Of the plot I have said nothing so far, not just to avoid spoiling it, but also because I didn’t precisely follow it all the way through. But then who ever has? It’s well recorded that when scripting the film, William Faulkner contacted Chandler to ask how a certain character died, and Chandler discovered that he didn’t know either. It did seem to me that a fairly complete and comprehensible story ended around halfway through the book, and everything after that muddied things, perhaps deliberately. But plot is not the reason for reading Chandler: it’s the words, the weather, the deftly drawn characters, and the setting of the city, a city where “mustard-coloured” buildings house seedy tenants: “painless dentists, shyster detective agencies, small sick businesses that had crawled there to die.”
May 25, 2007
I read most of Graham Greene’s novels a decade or more ago, in my early 20s, and ended with great admiration for his extraordinary fertile period from the late 1930s to 1950s, when he produced a string of masterpieces, the best being also the most well known: The Power and the Glory, The Heart of the Matter, The End of the Affair. One that escaped me was The Quiet American, so when I wanted to take a break from new books, it was back to Greeneland that I turned.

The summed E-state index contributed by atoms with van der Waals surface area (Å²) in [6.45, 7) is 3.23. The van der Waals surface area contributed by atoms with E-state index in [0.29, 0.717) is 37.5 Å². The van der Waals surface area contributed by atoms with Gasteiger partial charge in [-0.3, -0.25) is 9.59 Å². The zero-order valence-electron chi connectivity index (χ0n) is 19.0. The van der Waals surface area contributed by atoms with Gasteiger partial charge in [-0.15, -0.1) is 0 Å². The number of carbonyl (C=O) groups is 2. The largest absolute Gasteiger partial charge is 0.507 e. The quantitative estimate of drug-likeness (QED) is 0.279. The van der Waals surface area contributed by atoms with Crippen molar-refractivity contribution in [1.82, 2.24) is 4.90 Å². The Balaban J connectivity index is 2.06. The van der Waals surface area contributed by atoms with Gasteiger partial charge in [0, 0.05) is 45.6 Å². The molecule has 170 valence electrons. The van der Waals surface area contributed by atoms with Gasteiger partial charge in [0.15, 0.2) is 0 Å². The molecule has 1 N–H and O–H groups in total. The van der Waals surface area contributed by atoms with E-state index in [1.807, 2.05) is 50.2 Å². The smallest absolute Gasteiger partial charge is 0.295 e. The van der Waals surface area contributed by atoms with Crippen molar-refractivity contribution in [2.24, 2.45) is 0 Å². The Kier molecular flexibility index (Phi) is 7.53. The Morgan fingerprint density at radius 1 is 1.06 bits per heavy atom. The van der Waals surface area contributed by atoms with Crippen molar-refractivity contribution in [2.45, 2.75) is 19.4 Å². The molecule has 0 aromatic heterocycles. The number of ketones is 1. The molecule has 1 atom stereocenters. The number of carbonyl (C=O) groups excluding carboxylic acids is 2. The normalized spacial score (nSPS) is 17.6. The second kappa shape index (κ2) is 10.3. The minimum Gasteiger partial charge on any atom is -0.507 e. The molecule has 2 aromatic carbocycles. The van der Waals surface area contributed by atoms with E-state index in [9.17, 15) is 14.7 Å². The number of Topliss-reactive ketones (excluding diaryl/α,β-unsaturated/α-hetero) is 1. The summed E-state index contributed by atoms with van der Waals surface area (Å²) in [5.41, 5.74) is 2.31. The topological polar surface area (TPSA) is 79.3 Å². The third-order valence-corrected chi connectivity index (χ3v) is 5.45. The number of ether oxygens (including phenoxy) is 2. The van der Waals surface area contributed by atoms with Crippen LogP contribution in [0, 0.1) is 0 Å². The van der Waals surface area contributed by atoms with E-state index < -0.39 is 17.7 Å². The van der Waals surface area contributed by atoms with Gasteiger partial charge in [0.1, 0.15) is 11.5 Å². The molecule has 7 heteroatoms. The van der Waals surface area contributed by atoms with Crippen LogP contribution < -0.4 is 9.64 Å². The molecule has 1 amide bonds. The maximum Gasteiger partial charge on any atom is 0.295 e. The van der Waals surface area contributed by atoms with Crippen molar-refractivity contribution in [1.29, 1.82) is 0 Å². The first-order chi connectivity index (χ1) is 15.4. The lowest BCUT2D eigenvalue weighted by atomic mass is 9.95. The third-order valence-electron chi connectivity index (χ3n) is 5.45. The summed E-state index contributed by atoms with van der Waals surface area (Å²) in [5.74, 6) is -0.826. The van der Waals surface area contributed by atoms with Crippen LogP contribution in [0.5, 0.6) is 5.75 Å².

The Quiet American is a book which keeps you turning back to the copyright page as you read, suspecting the publishers of some conjuring trick. 1955? Really? The setting of a civil war in Vietnam makes me want to place it 15 years later. And the subject matter of American involvement in foreign wars makes it no older than 15 minutes ago. In fact, like all great literature, it’s news that stays news, and (as Ezra Pound didn’t say) it’s good anytime.
The book is narrated by Fowler, an English reporter on the conflict, who is telling the story of the war and the parts played by himself, his American friend Pyle, and Phuong, a local woman who has been lover to both. Fowler thinks himself detached:
‘You can rule me out,’ I said. ‘I’m not involved. Not involved,’ I repeated. It had been an article of my creed. The human condition being what it was, let them fight, let them love, let them murder, I would not be involved. My fellow journalists call themselves correspondents; I preferred the title of reporter. I wrote what I saw. I took no action – even an opinion is a kind of action.